20. In a world where robots can control the skies as effectively as pilots, what's the point of human aviators? Ace Combat 7 brings its Strangereal universe (the term given to the grounded, but entirely fictional world portrayed in the majority of Ace Combat titles) into the near future to explore that very scenario. Ace Combat 7: Unknown Skies takes place several years after the events of Ace Combat 6: Fires of Liberation and takes the series back to Osea, the main location from Ace Combat 5: The Unsung War (with the possibility of characters from 5 reappearing in 7). The Osean Federation has undertaken a massive construction project to create a space elevator. Unfortunately, that construction spilled over into the Kingdom of Erusea, and they don't take too kindly to the project. That leads to a declaration of war from their ruler, Princess Rosa Cossette D'Elise. The writing and story are being handled by Sunao Katabuchi, who also wrote the highly acclaimed Ace Combat 5. I had a chance to play with the PSVR version of Ace Combat 7 recently. The VR setup for the combat flight sim places players directly in the pilot's seat, leading to one of the greatest VR experiences I've personally had to date. The demo constituted one of the early missions from the game, tasking players to launch themselves from an aircraft carrier to engage several incoming waves of adversaries. Being able to look out of the cockpit at various angles to identify bogies as I did barrel rolls and loops through the air was incredibly freeing. While Ace Combat 7 will release on Xbox One and PC as well as PlayStation 4, the PSVR version of the title will release with unique missions. Outside of the VR experience, Ace Combat 7 sticks to the classic Ace Combat gamepad control scheme. While the series might strive for realism in the graphics department, the moment to moment gameplay resembles an arcade flier more than anything else. Players take to the skies in aircraft that are sometimes armed with upwards of 100 missiles. Simple controls make learning the ropes relatively easy for newcomers, while veterans will find enough depth and difficulty to keep themselves hooked for a long, long time. Players can take to the skies in two player local co-op or multiplayer. Ace Combat 7, originally slated for a 2017 release, will now become available sometime in 2018 on PS4, Xbox One and PC.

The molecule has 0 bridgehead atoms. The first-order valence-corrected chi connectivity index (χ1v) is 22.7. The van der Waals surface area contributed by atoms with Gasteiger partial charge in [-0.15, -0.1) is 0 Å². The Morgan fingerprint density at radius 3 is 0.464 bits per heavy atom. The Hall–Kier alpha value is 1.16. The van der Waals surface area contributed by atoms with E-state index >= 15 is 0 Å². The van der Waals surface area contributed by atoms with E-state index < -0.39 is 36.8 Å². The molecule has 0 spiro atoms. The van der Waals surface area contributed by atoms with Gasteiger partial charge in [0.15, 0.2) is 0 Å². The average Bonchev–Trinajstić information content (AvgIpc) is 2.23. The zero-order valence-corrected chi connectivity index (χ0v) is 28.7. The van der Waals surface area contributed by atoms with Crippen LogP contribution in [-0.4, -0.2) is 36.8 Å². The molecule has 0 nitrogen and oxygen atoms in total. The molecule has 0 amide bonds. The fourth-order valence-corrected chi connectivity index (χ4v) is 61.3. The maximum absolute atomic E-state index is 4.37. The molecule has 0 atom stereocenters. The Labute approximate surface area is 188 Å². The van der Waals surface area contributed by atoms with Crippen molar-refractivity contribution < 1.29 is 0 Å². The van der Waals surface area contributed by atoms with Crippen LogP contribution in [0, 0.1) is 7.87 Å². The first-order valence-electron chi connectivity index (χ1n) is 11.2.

21. In a world where robots can control the skies as effectively as pilots, what's the point of human aviators? Ace Combat 7 brings its Strangereal universe (the term given to the grounded, but entirely fictional world portrayed in the majority of Ace Combat titles) into the near future to explore that very scenario. Ace Combat 7: Unknown Skies takes place several years after the events of Ace Combat 6: Fires of Liberation and takes the series back to Osea, the main location from Ace Combat 5: The Unsung War (with the possibility of characters from 5 reappearing in 7). The Osean Federation has undertaken a massive construction project to create a space elevator. Unfortunately, that construction spilled over into the Kingdom of Erusea, and they don't take too kindly to the project. That leads to a declaration of war from their ruler, Princess Rosa Cossette D'Elise. The writing and story are being handled by Sunao Katabuchi, who also wrote the highly acclaimed Ace Combat 5. I had a chance to play with the PSVR version of Ace Combat 7 recently. The VR setup for the combat flight sim places players directly in the pilot's seat, leading to one of the greatest VR experiences I've personally had to date. The demo constituted one of the early missions from the game, tasking players to launch themselves from an aircraft carrier to engage several incoming waves of adversaries. Being able to look out of the cockpit at various angles to identify bogies as I did barrel rolls and loops through the air was incredibly freeing. While Ace Combat 7 will release on Xbox One and PC as well as PlayStation 4, the PSVR version of the title will release with unique missions. Outside of the VR experience, Ace Combat 7 sticks to the classic Ace Combat gamepad control scheme. While the series might strive for realism in the graphics department, the moment to moment gameplay resembles an arcade flier more than anything else. Players take to the skies in aircraft that are sometimes armed with upwards of 100 missiles. Simple controls make learning the ropes relatively easy for newcomers, while veterans will find enough depth and difficulty to keep themselves hooked for a long, long time. Players can take to the skies in two player local co-op or multiplayer. Ace Combat 7, originally slated for a 2017 release, will now become available sometime in 2018 on PS4, Xbox One and PC. View full article